- (If 0 is 'outside') then, since the first point must be outside, if it is 0, then no inversion takes place. If it isn't 0, then the delta computation for the slope will never be 0.
The conditions and plane generation can also all be reversed, such that 0 is 'inside' is proper, and the mesher expects the first inpoint point to be inside... which reverse all of the subtractions and >= to < comparisons.
Inspired from cells of diamond crystal lattice...
![Diamond cubic lattice] https://en.wikipedia.org/wiki/Cubic_crystal_system#/media/File:Visualisation_diamond_cubic.svg
Instead of blank cells, I have alternating same-cells (the inside tetrahdron is rotated 90 degrees each time, so the edge deltas are computed along the same diagonal in mating cells.
My original idea was actually more of a marching - cuboctohedron https://en.wikipedia.org/wiki/Cuboctahedron which is formed from trying to densly stack equilateral tetrahedrons... and then scalling a large stack down, in the middle you end up with 90 degree cuts...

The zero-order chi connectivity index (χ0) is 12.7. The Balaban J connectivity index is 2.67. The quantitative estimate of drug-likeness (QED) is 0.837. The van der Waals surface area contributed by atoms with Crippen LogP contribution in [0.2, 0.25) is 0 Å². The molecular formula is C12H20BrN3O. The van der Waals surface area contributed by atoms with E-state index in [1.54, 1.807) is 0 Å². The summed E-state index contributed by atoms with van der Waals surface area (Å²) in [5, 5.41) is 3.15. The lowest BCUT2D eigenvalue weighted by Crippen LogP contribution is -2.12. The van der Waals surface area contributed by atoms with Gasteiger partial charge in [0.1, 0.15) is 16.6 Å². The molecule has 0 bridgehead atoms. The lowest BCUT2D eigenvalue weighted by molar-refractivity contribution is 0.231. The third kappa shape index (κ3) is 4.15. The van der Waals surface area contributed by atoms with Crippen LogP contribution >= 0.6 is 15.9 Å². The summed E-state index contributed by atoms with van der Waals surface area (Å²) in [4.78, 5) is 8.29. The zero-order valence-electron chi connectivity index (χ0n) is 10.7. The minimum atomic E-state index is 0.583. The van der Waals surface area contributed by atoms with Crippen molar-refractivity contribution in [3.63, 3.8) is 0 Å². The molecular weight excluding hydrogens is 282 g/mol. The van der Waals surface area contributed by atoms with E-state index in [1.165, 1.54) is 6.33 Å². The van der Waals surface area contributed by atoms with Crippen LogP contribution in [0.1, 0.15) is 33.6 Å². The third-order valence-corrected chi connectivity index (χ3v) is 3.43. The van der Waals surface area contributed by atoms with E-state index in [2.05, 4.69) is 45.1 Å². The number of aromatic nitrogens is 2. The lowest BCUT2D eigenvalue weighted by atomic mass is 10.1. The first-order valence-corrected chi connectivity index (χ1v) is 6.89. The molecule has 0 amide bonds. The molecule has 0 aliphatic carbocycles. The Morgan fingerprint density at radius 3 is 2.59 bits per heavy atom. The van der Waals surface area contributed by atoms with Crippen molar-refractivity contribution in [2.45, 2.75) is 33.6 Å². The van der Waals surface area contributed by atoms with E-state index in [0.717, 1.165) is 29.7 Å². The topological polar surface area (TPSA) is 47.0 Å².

The cell is actually simpler than that; being a marching-cube, but with the middle plane of it skewed 0.5 to the right and 'forward'/'up'? where the values of the skewed plane are an average of the 8 points around it. This ended up being 14 tetrahedrons, with 4 pyramidal penta-hedrons sliced into 2 tetrahedron each... But slicing the pyramids caused a lot of confusion in mapping inverted/notinverted to the tetrahedra face emission.